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Political Science

Professors: Benze, DiSarro (chair)

Associate Professors: Gai, Misawa

Assistant Professor: Sloat

The political science department recognizes the importance of a discipline-based education within a strong liberal arts tradition. Specifically, the department seeks to impart to our students the essential skills and knowledge for a successful career in a political science-related field such as academia, government, law, or international affairs. Students also master a specific core of discipline-based knowledge and an understanding of their civic responsibilities in a global community. The department provides faculty mentoring, not only through academic advising but also through career counseling and exposing our students to practical political experience.

MAJOR REQUIREMENTS: Political science majors are required to successfully complete 10 courses. The distribution of the 10 courses is as follows: three introductory courses: POL 110 , 111 , and 120 ; three courses at the 300 level or above: one course each from American Government/Public Policy (POL 302 , 310 , 312 , 313 , 314 , 315 , 411 , and 412 ), international/comparative politics (POL 320 , 321 , 322 , 330 , and 331), and normative/empirical theories (POL 340 , 341 , and 342 ); three electives; and one capstone experience chosen from the following options: a directed independent study, POL 450 field experience, or a 400-level seminar. The department must approve all capstone experiences and students must submit a proposal for their capstone experience to the department chair by March 1 of their junior year.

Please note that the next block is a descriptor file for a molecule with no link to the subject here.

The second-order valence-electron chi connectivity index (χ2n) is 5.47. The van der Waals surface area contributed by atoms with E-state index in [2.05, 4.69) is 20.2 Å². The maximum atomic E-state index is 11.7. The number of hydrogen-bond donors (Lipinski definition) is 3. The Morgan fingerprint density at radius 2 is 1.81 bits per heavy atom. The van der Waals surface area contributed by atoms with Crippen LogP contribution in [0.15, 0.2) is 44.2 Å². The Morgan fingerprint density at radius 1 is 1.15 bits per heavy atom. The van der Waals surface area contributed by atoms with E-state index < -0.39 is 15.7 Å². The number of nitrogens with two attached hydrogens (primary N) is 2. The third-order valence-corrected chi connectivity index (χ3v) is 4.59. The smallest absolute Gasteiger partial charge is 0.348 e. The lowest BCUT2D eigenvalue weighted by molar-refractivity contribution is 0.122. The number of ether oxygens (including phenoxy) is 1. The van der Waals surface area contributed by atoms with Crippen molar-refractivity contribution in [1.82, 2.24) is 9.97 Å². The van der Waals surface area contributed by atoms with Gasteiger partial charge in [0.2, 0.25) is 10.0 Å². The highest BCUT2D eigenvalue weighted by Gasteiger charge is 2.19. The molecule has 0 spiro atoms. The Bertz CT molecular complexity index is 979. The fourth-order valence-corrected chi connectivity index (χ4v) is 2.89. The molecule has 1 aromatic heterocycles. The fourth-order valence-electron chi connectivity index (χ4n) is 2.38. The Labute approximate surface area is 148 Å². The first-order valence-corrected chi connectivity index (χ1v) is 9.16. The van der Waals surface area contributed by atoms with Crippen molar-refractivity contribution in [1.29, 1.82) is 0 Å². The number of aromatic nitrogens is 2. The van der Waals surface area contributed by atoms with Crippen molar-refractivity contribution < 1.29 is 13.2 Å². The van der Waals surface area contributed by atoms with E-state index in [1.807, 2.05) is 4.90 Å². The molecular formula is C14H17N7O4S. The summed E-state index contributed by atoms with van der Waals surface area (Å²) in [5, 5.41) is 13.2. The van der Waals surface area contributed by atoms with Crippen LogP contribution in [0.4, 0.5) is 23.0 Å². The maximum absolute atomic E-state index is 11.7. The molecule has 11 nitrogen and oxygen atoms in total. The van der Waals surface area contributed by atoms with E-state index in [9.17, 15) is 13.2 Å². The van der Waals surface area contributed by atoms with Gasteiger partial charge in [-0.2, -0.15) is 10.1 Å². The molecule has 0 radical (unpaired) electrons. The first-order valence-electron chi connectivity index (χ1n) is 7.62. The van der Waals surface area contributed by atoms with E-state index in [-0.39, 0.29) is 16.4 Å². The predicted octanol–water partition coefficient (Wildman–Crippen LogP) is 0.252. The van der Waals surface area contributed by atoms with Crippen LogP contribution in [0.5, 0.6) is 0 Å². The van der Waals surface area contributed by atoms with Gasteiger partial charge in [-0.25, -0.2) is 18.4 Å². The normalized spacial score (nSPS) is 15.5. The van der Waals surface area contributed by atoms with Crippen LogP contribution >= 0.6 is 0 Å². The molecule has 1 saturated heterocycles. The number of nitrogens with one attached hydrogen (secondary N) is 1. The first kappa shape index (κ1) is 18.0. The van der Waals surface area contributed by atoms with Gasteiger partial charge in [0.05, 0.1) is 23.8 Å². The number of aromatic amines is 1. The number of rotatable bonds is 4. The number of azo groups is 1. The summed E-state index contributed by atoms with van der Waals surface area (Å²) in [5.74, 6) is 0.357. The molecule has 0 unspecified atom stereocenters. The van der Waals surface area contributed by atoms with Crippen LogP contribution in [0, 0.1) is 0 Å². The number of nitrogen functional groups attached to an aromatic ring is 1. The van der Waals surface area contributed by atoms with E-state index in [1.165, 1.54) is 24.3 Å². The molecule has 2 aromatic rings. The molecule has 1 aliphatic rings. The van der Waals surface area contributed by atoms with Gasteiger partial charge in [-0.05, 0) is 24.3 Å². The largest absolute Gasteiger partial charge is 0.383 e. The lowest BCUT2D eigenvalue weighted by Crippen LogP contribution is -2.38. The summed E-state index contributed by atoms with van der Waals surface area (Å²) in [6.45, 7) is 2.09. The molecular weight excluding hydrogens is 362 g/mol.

NOTE: An appropriate philosophy course may satisfy the political science major requirement in normative/empirical theories with the approval of the department chair. MTH 225 is recommended for prospective graduate school students. Foreign language proficiency at the intermediate level or above is recommended for majors who intend to pursue international careers or graduate studies in international/comparative politics.

AP Policy: Students scoring a 4 or 5 on the Comparative Government and Politics AP test receive credit for a POL elective course (POL 100AP). Students scoring a 5 on the U.S. Government and Politics AP test receive credit for POL 111. Students scoring a 4 on the U.S. Government and Politics AP test receive credit for a POL elective course (POL 100AP).

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